The scene is remarkably familiar to any high school basketball fan.
The pregame music blares. The five cheerleaders sing the national anthem. The lineups for each team are announced. There’s a half-court contest at halftime and a 50-50 raffle shortly thereafter.
Parents and kids alike cheer for the Golden Eagles’ white, green and gold jerseys, and the players are unselfish offensively and aggressive defensively. Their coach, who played collegiately, never argues with the referees certified by the Ohio High School Athletic Association.
There’s a catch to this normalcy: The school being represented no longer exists.
Welcome to the world of the Reimer Road Baptist Christian boys basketball team, which readily accepts that pretty much no one knows who it is or what it’s about.
Senior guard Lance Stillings smiled when asked to explain what’s its like playing for a “school” that closed in the summer of 2009. His lightning-quick response oozed with sarcasm.
“I just say I play for a private school,” he quipped.
To understand how the Golden Eagles reached this point, one must start from the beginning.
Located across from the Wal-Mart/Home Depot shopping plaza on the north side of Wadsworth, Reimer Road Baptist Christian School opened in 1977. It was a longtime member of the Ohio Christian Athletic Conference — a non-OHSAA organization that now-defunct Medina First Baptist dominated in the 1990s — and won the 1982 Division II state championship in boys basketball.
The struggling economy and defections to the relatively new Ohio Christian School Athletic Association reduced the once-strong OCAC to four schools — Massillon Christian, Mentor Christian, Faith Christian and Heritage Christian.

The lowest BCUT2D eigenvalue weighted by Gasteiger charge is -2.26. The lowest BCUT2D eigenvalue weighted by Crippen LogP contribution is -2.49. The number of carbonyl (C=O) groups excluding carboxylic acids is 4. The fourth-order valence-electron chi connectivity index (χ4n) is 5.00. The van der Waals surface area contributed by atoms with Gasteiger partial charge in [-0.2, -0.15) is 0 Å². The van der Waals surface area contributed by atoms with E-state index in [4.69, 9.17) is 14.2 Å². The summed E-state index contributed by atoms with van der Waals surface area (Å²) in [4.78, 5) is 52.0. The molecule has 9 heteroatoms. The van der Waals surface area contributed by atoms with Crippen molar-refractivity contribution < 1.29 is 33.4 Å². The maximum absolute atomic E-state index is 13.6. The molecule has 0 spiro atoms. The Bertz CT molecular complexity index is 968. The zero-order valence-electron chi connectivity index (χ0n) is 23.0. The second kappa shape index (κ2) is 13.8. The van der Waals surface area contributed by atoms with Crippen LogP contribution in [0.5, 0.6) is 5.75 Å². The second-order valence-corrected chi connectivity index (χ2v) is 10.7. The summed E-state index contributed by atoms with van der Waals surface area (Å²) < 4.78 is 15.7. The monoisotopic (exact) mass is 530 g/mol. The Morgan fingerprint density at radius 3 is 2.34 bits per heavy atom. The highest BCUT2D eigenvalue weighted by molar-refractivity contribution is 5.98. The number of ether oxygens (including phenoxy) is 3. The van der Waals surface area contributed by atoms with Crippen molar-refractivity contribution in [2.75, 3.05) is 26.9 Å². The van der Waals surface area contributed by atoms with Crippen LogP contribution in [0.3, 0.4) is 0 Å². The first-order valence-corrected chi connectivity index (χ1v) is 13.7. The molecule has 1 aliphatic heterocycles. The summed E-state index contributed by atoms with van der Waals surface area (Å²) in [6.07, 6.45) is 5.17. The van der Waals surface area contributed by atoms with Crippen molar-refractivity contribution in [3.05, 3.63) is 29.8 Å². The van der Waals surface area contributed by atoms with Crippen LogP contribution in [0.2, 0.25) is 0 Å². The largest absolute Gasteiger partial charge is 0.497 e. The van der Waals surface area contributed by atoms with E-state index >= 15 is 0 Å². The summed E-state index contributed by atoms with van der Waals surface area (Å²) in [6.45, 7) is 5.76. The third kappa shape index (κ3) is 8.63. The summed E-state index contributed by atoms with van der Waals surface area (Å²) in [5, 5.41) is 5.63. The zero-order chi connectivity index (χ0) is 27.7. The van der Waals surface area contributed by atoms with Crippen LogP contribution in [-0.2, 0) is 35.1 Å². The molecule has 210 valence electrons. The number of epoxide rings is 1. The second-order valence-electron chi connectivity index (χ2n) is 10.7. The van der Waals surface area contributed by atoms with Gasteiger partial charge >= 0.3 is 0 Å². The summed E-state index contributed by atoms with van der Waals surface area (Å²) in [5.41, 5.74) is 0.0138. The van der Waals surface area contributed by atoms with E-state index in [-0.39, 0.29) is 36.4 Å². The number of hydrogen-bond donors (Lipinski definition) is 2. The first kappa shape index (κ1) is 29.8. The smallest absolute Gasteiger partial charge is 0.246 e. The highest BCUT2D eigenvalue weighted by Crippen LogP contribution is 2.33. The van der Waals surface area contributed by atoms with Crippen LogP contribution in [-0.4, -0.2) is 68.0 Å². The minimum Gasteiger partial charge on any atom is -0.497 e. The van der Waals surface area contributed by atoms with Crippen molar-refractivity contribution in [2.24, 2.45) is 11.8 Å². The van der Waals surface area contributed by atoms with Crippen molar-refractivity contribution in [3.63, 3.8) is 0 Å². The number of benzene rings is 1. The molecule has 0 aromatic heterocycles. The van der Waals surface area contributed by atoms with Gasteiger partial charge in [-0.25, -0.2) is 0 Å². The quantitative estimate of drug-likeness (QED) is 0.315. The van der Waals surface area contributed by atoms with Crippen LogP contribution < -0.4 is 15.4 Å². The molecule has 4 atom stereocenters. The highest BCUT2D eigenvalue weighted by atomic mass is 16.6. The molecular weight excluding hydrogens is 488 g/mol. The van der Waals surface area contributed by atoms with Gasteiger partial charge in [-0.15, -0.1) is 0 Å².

Reimer Road Baptist Christian closed nearly five years ago when it did not have the 120 students needed in grades K-12 to simply break even financially. The basketball team went with it.
It was a bitter pill for Stillings to swallow after quickly coming to enjoy his only year — seventh-grade — at Reimer Road after attending Norton City Schools.
“It was a really good atmosphere at the school,” he said. “The teachers were able to be more one on one with the students and the coaches were good. We had smaller teams, mostly, so it was really nice.
“It was really heartbreaking (when the school closed) because I came from public. I got here for one year and they closed it.”
A year passed before an idea was posed: What would it take to restart the athletic program at a level higher than simply CYO?
None of the former Reimer Road parents were kidding themselves. Their children weren’t talented enough to see significant playing time at their public schools — at least on the varsity level — but still had a burning passion to be part of a team.
First was coed soccer — it is no longer offered due to lack of participation — and volleyball. Basketball naturally followed. The school obviously still had a gym, and athletic director/groundskeeper John VanHyning, a 1983 RRBCS graduate, ordered new reversible jerseys for the middle school team shortly before the school closed. Ticket money covers the $120 needed to pay officials.
Rules were then set in place. The players do not have to be members of the church, but must attend at least one function per week to be eligible. A Wednesday bible study qualifies, but most of the players attend church services as well. They also are required to practice and find transportations to games.
It was music to the ears of Stillings, who lost his love for the game after playing two years for Norton High.